- Require all PODs to report under the Open Payments program.
- Require each disclosing entity to indicate whether it is a POD, and what type of products it makes or distributes.
- Require CMS to coordinate with OIG and to remind PODs or suspected PODs of their reporting obligations, and to impose penalties for non-compliance.
Reduce Prevalence of PODs. MedPAC’s Report went further than merely suggesting increased transparency, commenting that actions also should be taken “to reduce the number of PODs.” It suggested that such measures could include revisions to physician self-referral regulations, presumably a reference to changes that could be made to the regulations implementing the Stark Law (or the Anti-Kickback Statute). Another measure to reduce the number of PODs could be to require that hospitals adopt policies that curtail purchases from PODs. This consideration is not included in the Report, but is one that was suggested by MedPAC staff to the commissioners in April, and echoes similar recommendations made in 2016 in the SFC report.
The MedPAC commentary adds the voice of Congress’s chief advisor on Medicare payment issues to a decade-long trend ringing increasingly loud alarm bells about PODs:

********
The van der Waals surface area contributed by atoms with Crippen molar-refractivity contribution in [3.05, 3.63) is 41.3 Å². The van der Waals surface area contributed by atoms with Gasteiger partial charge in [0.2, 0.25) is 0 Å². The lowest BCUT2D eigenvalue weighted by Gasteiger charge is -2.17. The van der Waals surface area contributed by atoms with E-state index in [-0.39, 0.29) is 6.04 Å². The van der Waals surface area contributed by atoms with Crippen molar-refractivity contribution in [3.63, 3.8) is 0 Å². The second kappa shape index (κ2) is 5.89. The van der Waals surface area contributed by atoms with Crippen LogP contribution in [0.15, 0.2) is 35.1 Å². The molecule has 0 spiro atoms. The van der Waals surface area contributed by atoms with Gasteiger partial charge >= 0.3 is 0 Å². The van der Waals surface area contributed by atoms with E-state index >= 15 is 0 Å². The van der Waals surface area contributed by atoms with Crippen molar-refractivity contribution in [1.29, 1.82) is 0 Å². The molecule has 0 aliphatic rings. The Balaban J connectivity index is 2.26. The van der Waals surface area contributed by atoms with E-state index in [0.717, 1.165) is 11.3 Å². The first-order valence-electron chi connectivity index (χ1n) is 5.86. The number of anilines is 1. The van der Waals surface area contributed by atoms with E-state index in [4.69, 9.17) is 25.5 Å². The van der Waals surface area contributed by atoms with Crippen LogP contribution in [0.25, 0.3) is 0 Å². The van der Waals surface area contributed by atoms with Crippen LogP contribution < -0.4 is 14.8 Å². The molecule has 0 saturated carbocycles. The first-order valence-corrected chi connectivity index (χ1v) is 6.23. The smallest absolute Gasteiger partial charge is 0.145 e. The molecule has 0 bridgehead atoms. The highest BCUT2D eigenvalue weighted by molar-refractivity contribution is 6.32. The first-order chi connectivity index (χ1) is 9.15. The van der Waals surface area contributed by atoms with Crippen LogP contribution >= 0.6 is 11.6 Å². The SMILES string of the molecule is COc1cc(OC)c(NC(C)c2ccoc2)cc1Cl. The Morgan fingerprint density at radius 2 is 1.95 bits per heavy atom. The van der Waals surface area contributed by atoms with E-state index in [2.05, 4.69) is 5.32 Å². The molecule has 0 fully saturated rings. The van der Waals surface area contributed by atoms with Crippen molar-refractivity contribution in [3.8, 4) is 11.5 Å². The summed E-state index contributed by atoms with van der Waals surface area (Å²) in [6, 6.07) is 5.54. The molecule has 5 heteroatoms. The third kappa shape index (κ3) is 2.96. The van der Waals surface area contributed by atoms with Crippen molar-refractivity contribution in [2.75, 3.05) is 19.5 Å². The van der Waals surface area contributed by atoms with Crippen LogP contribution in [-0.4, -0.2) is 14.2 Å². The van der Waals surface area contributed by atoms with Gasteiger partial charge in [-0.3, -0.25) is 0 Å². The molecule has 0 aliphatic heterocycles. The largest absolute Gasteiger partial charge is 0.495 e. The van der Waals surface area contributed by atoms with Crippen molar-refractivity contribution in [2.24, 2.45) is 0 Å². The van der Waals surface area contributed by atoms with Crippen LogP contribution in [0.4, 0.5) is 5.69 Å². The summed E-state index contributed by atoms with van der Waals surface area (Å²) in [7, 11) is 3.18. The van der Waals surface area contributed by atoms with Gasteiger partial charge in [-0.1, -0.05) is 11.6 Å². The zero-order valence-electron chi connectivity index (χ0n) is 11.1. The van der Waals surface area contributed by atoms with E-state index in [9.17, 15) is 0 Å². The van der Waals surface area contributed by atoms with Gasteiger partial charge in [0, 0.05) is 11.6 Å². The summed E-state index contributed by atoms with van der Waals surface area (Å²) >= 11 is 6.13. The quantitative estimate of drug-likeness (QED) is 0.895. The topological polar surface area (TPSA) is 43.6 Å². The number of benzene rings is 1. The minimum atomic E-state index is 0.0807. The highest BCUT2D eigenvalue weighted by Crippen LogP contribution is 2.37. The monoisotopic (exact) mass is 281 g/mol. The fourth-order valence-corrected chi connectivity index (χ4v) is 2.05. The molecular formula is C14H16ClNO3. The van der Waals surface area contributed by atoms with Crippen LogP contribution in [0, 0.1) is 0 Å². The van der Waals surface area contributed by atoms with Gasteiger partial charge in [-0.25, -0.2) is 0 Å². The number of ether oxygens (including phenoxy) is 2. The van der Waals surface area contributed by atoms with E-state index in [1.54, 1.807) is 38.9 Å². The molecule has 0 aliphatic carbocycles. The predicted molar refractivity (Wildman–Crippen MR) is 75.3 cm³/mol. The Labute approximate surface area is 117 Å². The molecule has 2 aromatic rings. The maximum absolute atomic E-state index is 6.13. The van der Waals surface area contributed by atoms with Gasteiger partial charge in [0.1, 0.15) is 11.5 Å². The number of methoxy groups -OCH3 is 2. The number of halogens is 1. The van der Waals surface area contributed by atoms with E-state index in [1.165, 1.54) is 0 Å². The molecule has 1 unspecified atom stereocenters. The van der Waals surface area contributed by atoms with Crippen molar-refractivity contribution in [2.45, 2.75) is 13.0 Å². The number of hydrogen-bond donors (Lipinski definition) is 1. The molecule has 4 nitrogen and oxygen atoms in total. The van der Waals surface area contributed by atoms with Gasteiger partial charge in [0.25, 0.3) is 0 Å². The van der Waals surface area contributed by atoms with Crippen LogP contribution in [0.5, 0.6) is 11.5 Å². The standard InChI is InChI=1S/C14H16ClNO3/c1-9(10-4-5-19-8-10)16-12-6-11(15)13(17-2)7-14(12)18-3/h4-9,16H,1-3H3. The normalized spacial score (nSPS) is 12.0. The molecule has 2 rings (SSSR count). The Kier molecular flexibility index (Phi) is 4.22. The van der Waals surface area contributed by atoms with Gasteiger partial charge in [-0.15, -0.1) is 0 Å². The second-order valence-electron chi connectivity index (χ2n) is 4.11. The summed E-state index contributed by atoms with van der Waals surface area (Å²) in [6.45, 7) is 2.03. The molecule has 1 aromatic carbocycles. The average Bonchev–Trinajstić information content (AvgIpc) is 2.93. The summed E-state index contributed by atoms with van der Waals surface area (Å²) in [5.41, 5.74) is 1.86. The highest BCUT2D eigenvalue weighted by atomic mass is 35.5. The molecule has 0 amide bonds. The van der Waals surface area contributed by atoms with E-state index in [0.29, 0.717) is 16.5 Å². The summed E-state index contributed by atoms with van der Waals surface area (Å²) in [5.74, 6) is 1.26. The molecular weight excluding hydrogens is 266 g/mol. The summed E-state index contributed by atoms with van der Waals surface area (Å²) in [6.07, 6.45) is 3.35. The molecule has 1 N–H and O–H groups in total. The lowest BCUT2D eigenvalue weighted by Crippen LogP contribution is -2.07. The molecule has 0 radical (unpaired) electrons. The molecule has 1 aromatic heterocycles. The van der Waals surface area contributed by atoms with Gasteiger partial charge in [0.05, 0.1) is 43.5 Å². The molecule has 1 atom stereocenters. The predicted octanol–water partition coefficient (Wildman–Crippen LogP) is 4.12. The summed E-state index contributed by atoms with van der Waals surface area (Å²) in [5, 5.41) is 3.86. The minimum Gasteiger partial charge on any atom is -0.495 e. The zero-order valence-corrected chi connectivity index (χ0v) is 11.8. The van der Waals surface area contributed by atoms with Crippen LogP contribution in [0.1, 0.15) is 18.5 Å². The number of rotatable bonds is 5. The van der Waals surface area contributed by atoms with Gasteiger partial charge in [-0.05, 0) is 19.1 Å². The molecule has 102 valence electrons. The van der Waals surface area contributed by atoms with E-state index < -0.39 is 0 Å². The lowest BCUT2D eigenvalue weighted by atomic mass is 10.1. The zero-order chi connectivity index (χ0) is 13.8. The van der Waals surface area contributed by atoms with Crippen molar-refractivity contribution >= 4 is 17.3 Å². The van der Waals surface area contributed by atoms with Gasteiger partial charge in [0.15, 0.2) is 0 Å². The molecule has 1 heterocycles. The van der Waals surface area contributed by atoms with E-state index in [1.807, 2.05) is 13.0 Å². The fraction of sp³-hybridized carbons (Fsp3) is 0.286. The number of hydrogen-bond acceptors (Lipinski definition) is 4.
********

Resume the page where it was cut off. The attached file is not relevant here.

- 2008: CMS expresses concern that PODs may “serve little purpose other than providing physicians the opportunity to earn economic benefits in exchange for nothing more than ordering medical devices or other products that the physician-investors use on their own patients.”
- 2011: SFC (then) minority staff releases its first report questioning the propriety of PODs, observing “[t]he very nature of PODs seem to create financial incentives for physician investors to use those devices that give them the greatest financial return and that, in the process, patient treatment decisions may be based on personal financial gain.”
- 2013: OIG issues its Special Fraud Alert (SFA) enumerating elements exhibited by PODs that make them “inherently suspect” under the Anti-Kickback Statute, including features common in the POD business model, such as:
- the POD offers investment interests primarily or exclusively to physicians who are expected to order or recommend implants sold by the POD;
- the POD primarily or exclusively serves its physician-owners’ patient base;
- physician-owners shift to the POD’s products on a primary or exclusive basis after joining a POD;
- physician-owners condition their referrals to hospitals by coercion (such as threats that they will go elsewhere unless the hospital buys implants sold by the POD); and
- physician-owners are few enough in number that the volume or value of a physician’s own referrals correlates closely to investment return.